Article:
Baseball’s back in full swing, and as part of Forgotten Films‘ baseball blogathon, I’ve chosen to cover a very fun baseball movie that, admittedly, is perhaps not the most stellar example of actual gameplay: 1949’s Take Me Out to the Ball Game. It’s a fun, somewhat historical counterpoint to many baseball movies that choose to focus on real ball players or, you know, real ball games. But no matter, because what this one may lack in authenticity of sport, it more than makes up for in movie musical cred: it’s directed by Busby Berkeley, produced by Arthur Freed, with a story by Gene Kelly and Stanley Donen, and choreography by Gene himself. It’s also one of three glorious instances where we see Gene teamed up with Frank Sinatra, so, really, there’s not too much to complain about.
Gene and Frank star as Eddie O’Brien and Dennis Ryan, two Irish-American ball players in 1908, in a pretty comfortable position as the star second baseman and shortstop for the champion Sarasota Wolves. In the off-season though, they pursue their real passion, moonlighting as song-and-dance men on a popular touring stage show on the vaudeville circuit. However, when they return to the clubhouse for the new season, they discover that their club owner has died, leaving the team under the charge of his relative, one K. C. Higgins. The boys voice their dissent on the nepotistic hire vociferously, though when Esther Williams arrives into the scene, they incorporate a small amount of flirtation along with their badmouthing of the new hire. But, they soon discover that Williams herself is K.C., the object of their insults (short for Katherine Catherine—they couldn’t decide which way to spell it), and the boys sheepishly have to accept her rules. Despite their protests, she turns out to know a thing or two about the game, ably fielding grounders and even helping a stubborn Eddie with his batting stance. Eddie and Dennis spar, briefly, for K. C.’s attentions, though once the inimitably brassy Betty Garrett comes into the picture, throwing Frank Sinatra over her shoulder like a sack of potatoes, it becomes clear about who’s going to end up with whom (or rather, that Betty’s made her selection—and everyone else can figure it out among themselves).
The film is set in 1908, firmly in the midst of baseball’s “dead-ball” era, and the movie reflects the more casual style of the day, albeit heightened to the point of comedy: Eddie and Dennis do comedy routines between innings, and some of the other players are seen casually smoking cigars during practice. And while baseball is not at the forefront of the plot, it does function majorly in the film’s climax and as a backdrop to all the proceedings. There was actually more gameplay than I’d remembered from previous viewings—we don’t really see a full game until the end, but there are a few montages in which we see that the Wolves’ performance correlates with the emotional states of our leads. At one point, an underhanded gambler attempts to affect the Wolves’ winning streak by offering Eddie the lead in a new musical, for which he must sneak out to rehearsals following the day’s ball game, after hours. As one might expect, this does not improve the Wolves’ standings, and his teammates are forced to take action to correct the freefall. The film ends, as I’m sure many of this week’s entries will, at the bottom of the ninth, with two men on base and two outs. I’ll let you watch the movie to find out whether or not they get that crucial hit…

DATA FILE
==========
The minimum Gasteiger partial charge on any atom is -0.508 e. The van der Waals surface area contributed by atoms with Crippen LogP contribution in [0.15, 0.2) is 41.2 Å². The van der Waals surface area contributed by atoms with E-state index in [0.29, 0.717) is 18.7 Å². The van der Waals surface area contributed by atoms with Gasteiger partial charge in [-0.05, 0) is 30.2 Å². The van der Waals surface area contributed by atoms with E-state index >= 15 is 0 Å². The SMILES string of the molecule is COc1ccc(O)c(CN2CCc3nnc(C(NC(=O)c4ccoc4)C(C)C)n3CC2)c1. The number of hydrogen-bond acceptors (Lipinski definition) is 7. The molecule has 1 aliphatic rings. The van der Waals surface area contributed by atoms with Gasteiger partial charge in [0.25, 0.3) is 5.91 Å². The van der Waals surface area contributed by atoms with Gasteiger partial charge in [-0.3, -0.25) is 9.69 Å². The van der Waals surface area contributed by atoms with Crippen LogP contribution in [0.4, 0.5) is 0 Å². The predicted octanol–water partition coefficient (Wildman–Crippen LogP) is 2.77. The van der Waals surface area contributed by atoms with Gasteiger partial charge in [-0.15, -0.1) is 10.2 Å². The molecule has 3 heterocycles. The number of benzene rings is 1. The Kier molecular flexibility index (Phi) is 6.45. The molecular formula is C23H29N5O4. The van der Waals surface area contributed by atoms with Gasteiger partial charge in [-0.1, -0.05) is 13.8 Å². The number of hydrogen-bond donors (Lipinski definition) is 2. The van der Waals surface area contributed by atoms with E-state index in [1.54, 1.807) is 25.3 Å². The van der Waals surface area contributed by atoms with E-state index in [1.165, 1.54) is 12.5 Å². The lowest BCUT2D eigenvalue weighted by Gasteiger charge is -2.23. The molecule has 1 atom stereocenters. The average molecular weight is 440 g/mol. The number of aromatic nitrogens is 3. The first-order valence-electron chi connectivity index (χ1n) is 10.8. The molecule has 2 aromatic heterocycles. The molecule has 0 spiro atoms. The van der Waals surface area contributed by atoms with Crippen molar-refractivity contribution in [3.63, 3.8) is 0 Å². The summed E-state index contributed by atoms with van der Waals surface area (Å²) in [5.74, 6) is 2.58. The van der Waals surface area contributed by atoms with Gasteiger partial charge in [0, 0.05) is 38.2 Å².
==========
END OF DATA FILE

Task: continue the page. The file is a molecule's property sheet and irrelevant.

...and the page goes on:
The movie was clearly made with a love of the game, and there were a few real-life baseball connections to the film as well. The sidekick role ultimately played by Jules Munshin was originally intended for Leo Durocher, a real-life shortstop and manager—non-baseball folks may recognize him as the Dodgers manager during Jackie Robinson’s tenure, played by Christopher Meloni in the movie 42. Kelly also said that he based the two lead characters on Al Schacht and Nick Altrock, coaches for the Washington Senators in the early ’20s who were famous for their clowning routines during games.
So while the baseball in the movie isn’t entirely serious as it might be in another picture, and the romances are deemed much more important, baseball is certainly imbued within the plot, and I think it’s a fun time. Baseball fans may find a few lines particularly romantic, like the great bit of charming praise: “Not bad for a dame who can field a hot grounder.” And ultimately, when Eddie must make a final decision between his two passions, it’s a pure, simple sandlot game that pushes him back in the direction of baseball.[One last bit of research I was compelled to do based on an aside reference—when the other players notice that Gene Kelly is doing pretty well with the new manager, one of them remarks that “he just met her and he’s rounding third!” Now, he was doing well, but I wasn’t sure if this was a subtle implication of anything more serious… but no, calm down, Mr. Hays—at this time, baseball metaphors were used more to indicate general progress towards your goal. It wasn’t until the 1960s that specific acts would start being assigned to the various bases.]
Check out the rest of the Big League Blogathon entries at the Forgotten Films page here!